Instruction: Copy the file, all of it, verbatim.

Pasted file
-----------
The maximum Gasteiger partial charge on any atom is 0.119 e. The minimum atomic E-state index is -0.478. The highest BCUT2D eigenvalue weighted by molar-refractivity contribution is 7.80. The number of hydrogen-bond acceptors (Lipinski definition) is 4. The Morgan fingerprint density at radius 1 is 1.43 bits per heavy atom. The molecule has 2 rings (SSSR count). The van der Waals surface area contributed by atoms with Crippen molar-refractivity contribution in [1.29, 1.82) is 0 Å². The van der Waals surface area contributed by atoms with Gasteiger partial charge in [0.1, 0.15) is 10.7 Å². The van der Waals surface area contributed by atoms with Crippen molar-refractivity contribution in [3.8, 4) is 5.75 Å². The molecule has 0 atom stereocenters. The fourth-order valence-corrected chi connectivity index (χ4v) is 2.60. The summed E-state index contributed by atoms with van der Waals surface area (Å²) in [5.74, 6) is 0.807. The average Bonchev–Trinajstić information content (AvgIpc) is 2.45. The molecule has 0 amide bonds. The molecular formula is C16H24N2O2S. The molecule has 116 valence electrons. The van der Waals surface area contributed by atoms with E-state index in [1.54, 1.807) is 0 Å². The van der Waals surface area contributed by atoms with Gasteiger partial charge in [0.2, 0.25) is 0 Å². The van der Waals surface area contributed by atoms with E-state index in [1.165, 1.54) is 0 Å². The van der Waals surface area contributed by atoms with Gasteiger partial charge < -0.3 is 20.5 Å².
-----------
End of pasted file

The maximum Gasteiger partial charge on any atom is 0.119 e. The minimum atomic E-state index is -0.478. The highest BCUT2D eigenvalue weighted by molar-refractivity contribution is 7.80. The number of hydrogen-bond acceptors (Lipinski definition) is 4. The Morgan fingerprint density at radius 1 is 1.43 bits per heavy atom. The molecule has 2 rings (SSSR count). The van der Waals surface area contributed by atoms with Crippen molar-refractivity contribution in [1.29, 1.82) is 0 Å². The van der Waals surface area contributed by atoms with Gasteiger partial charge in [0.1, 0.15) is 10.7 Å². The van der Waals surface area contributed by atoms with Crippen molar-refractivity contribution in [3.8, 4) is 5.75 Å². The molecule has 0 atom stereocenters. The fourth-order valence-corrected chi connectivity index (χ4v) is 2.60. The summed E-state index contributed by atoms with van der Waals surface area (Å²) in [5.74, 6) is 0.807. The average Bonchev–Trinajstić information content (AvgIpc) is 2.45. The molecule has 0 amide bonds. The molecular formula is C16H24N2O2S. The molecule has 116 valence electrons. The van der Waals surface area contributed by atoms with E-state index in [1.54, 1.807) is 0 Å². The van der Waals surface area contributed by atoms with Gasteiger partial charge in [0.2, 0.25) is 0 Å². The van der Waals surface area contributed by atoms with E-state index in [1.165, 1.54) is 0 Å². The van der Waals surface area contributed by atoms with Gasteiger partial charge < -0.3 is 20.5 Å².